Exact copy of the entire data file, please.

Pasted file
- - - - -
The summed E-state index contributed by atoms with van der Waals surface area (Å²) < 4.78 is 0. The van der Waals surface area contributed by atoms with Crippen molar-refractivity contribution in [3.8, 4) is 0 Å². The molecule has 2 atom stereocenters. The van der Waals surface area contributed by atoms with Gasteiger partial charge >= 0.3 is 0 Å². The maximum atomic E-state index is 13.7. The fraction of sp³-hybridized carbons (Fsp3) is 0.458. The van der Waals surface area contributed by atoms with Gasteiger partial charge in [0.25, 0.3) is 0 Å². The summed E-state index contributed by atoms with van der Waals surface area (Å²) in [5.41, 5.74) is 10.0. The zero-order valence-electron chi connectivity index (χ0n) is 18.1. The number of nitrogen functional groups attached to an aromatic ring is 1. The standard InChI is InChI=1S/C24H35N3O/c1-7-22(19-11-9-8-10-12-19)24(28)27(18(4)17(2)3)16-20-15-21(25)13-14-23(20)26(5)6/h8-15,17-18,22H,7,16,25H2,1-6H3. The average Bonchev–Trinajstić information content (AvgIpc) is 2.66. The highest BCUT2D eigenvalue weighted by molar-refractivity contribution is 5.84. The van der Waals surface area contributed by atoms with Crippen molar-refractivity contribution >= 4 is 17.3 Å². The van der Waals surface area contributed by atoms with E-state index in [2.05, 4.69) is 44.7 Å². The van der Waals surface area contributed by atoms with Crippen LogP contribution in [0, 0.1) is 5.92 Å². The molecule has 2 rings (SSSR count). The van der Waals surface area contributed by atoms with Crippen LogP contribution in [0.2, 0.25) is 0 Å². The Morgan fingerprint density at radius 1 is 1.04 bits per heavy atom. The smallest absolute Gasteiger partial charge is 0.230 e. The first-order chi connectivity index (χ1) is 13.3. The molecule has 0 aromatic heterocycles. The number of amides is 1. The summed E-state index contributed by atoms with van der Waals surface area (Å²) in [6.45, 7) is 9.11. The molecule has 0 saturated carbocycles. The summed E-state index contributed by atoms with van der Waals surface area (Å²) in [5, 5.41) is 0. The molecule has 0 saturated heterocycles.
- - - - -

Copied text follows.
The summed E-state index contributed by atoms with van der Waals surface area (Å²) < 4.78 is 0. The van der Waals surface area contributed by atoms with Crippen molar-refractivity contribution in [3.8, 4) is 0 Å². The molecule has 2 atom stereocenters. The van der Waals surface area contributed by atoms with Gasteiger partial charge >= 0.3 is 0 Å². The maximum atomic E-state index is 13.7. The fraction of sp³-hybridized carbons (Fsp3) is 0.458. The van der Waals surface area contributed by atoms with Gasteiger partial charge in [0.25, 0.3) is 0 Å². The summed E-state index contributed by atoms with van der Waals surface area (Å²) in [5.41, 5.74) is 10.0. The zero-order valence-electron chi connectivity index (χ0n) is 18.1. The number of nitrogen functional groups attached to an aromatic ring is 1. The standard InChI is InChI=1S/C24H35N3O/c1-7-22(19-11-9-8-10-12-19)24(28)27(18(4)17(2)3)16-20-15-21(25)13-14-23(20)26(5)6/h8-15,17-18,22H,7,16,25H2,1-6H3. The average Bonchev–Trinajstić information content (AvgIpc) is 2.66. The highest BCUT2D eigenvalue weighted by molar-refractivity contribution is 5.84. The van der Waals surface area contributed by atoms with Crippen molar-refractivity contribution >= 4 is 17.3 Å². The van der Waals surface area contributed by atoms with E-state index in [2.05, 4.69) is 44.7 Å². The van der Waals surface area contributed by atoms with Crippen LogP contribution in [0, 0.1) is 5.92 Å². The molecule has 2 rings (SSSR count). The van der Waals surface area contributed by atoms with Crippen LogP contribution in [0.2, 0.25) is 0 Å². The Morgan fingerprint density at radius 1 is 1.04 bits per heavy atom. The smallest absolute Gasteiger partial charge is 0.230 e. The first-order chi connectivity index (χ1) is 13.3. The molecule has 0 aromatic heterocycles. The number of amides is 1. The summed E-state index contributed by atoms with van der Waals surface area (Å²) in [6.45, 7) is 9.11. The molecule has 0 saturated carbocycles. The summed E-state index contributed by atoms with van der Waals surface area (Å²) in [5, 5.41) is 0. The molecule has 0 saturated heterocycles.